Neither the overarching story, nor the story within it, emphasizes increasing complexity and narrative intrigue around a central problem, such as identity crisis. They do contain elements of drama within specific events, particularly in the interior novel, with the gangster Yoko. But this standard device in developing plot is slight overall. The narrative tends to be episodic and expository, a kind of meditation, its prose lyrical and original. The following passage shows Yukio meeting his geisha, Satoko:
Satoko awaits him. The whole of the evening is reserved, and she enjoys waiting. It is magical to be the focal point in all this perfection she has achieved. The slightest movement of her head or hand increases the charm and is inseparable from it. She is, in every part of her, whether still or in motion, the played notes of a musical score, the brush strokes in a painting, the lifespan of a butterfly whose chrysalis is no more—abandoned and shriveled to nothing on the forest floor. How those moments last!
Yukio has joined the flow of pedestrians and traffic coursing along the high-banked channel of the commercial street where there is little to distract from the lofty purposes of buying and selling, except for the narrow band of sky that requires craning one’s neck. Even then the second tier of commerce would snag one’s gaze: noodle and sushi shops, martial arts emporia, tea and herb and video and live sex shops. Every few feet, a club distinctly throbs, the patrons clustered outside like exotic animals waiting to be selected for the privilege of display. He has spent his evenings in these places—a favored client he has bestowed status—his ego solar and awash in silk-draped flesh (94-95).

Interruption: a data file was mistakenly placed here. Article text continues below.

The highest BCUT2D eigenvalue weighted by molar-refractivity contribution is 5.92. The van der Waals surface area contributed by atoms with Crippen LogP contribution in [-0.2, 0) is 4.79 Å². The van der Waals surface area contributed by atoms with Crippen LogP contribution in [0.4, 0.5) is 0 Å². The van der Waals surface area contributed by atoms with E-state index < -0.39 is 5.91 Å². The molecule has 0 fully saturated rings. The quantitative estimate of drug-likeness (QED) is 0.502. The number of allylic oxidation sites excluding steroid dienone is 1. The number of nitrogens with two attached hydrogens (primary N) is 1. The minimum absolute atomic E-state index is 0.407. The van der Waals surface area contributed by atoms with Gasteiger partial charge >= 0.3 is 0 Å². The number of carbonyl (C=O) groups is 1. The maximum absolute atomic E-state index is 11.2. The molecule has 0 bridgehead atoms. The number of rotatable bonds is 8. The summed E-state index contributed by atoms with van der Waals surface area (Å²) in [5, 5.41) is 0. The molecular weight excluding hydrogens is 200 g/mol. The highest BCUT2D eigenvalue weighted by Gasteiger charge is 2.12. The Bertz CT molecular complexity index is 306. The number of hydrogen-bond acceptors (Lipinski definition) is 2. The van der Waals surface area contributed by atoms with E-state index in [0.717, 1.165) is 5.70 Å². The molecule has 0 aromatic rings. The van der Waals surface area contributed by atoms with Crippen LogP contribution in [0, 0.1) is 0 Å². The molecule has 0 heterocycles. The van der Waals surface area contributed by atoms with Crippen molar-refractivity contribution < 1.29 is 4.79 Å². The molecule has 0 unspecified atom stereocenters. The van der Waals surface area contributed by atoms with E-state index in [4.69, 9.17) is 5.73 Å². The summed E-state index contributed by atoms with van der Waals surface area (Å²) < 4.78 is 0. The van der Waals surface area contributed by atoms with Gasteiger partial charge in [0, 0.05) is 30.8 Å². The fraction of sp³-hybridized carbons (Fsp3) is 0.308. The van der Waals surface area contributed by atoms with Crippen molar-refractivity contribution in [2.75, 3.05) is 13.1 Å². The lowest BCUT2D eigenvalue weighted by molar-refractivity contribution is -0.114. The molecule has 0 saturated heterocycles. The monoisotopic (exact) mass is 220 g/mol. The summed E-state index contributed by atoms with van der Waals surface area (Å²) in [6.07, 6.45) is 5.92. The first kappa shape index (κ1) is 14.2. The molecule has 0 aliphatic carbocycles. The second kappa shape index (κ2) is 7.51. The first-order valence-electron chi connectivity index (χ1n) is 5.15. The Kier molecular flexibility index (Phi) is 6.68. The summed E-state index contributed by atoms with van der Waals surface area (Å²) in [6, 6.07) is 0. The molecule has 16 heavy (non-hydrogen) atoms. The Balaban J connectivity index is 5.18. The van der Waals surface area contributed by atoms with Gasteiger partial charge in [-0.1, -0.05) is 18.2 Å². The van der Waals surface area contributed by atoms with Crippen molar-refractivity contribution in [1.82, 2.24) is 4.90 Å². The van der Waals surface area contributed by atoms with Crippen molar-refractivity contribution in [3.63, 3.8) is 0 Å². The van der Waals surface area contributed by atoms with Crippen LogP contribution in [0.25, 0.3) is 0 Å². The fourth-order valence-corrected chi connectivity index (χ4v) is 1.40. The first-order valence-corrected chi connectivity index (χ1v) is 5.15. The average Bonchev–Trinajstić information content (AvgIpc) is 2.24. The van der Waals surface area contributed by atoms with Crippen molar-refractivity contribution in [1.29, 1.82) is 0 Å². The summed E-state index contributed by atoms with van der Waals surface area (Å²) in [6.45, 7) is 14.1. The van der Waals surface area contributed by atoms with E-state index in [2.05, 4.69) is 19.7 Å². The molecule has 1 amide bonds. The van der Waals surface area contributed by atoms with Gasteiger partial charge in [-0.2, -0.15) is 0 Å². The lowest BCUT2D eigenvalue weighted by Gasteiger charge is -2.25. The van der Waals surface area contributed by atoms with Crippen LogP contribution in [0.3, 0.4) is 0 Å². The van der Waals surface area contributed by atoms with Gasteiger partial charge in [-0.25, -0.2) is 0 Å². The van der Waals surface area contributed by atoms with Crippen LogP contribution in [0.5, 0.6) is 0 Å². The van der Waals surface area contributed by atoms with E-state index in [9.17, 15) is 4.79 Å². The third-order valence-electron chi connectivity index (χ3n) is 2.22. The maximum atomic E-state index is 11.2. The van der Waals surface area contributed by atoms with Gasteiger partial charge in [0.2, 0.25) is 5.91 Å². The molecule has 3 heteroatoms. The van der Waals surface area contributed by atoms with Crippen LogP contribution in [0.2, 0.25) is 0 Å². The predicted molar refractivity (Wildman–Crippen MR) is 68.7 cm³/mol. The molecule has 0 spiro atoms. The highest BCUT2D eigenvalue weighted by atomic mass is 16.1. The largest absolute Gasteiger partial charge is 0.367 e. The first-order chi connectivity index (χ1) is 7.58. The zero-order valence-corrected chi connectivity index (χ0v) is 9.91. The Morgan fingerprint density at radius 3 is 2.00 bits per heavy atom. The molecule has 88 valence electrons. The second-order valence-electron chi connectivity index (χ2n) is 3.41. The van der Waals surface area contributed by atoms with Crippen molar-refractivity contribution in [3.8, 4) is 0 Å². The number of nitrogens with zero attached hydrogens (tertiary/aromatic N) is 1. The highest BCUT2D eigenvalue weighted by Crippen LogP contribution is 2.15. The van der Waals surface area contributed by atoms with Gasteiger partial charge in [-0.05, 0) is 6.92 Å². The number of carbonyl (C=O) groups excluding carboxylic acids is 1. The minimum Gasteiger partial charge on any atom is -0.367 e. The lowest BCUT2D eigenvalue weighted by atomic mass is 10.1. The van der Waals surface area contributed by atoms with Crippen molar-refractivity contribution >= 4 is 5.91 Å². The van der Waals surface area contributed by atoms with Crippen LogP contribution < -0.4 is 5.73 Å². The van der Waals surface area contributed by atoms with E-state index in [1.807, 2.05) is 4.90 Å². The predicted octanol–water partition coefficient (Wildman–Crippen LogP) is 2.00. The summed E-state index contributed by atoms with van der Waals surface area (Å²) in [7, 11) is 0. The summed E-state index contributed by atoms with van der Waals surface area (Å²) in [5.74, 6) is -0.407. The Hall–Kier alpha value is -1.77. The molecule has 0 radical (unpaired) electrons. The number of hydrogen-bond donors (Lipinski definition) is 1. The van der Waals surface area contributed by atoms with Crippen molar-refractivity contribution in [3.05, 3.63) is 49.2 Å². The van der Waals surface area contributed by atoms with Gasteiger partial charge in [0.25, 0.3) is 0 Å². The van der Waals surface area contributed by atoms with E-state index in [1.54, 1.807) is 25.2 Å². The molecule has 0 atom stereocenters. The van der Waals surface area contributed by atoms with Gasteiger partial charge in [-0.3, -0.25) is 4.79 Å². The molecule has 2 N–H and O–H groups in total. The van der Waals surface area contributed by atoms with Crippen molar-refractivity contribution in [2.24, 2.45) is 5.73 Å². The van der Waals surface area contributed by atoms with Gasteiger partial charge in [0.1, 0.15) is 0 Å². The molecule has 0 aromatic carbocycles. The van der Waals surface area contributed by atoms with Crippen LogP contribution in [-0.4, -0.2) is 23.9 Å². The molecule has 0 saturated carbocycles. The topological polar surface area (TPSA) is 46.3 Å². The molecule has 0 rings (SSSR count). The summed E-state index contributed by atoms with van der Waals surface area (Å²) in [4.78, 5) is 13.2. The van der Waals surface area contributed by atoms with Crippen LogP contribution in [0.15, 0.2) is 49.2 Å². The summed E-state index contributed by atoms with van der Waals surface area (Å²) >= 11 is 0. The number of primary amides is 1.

Evocative language is found throughout this story, as with these additional examples: “She [Miyeko] did not see, as many in the city and beyond did, the triumphant mushroom cloud rising upon the stem until it finally poked its obscene head above the sky” (2); “The hypnotic mass of the waters idled by” (29); “Yoko glimpsed a face that carried the shadow of itself” (148). This lyrical, meditative tendency moves the novel toward poetry, which may be its greatest strength.
The experimental nature of this work, however, at times does present challenges. The story has a large number of characters with Japanese names, and its expansion over many decades, especially with the complexity of the novel within the novel, may cause coherence problems in tracking characters and connecting pieces of the narrative. Also, shifts in tense can threaten coherence or distraction. It is not clear, to me anyway, what is gained by sometimes relating the story in present tense, and sometimes past tense. This shifting can occur inconsistently as with, “His mother was at the door, questioning with wide open eyes. She calls him to follow her” (41).
But the inconsistencies are minor against the experience of this novel as a meditation on humanness, and the raw human inadequacy that produces nuclear war and continuing alienation between peoples. Its portrayal of Japanese culture is extensive and interesting. As story, it tends to put character development and suspense in second position to poetic language and introspection. And wild horses, with their energy and purity, are a gentle but beautiful symbolism in the wake of Japan’s tragic history and revival.
-Peter M. Bollington, author of President Citizenfarm, 2016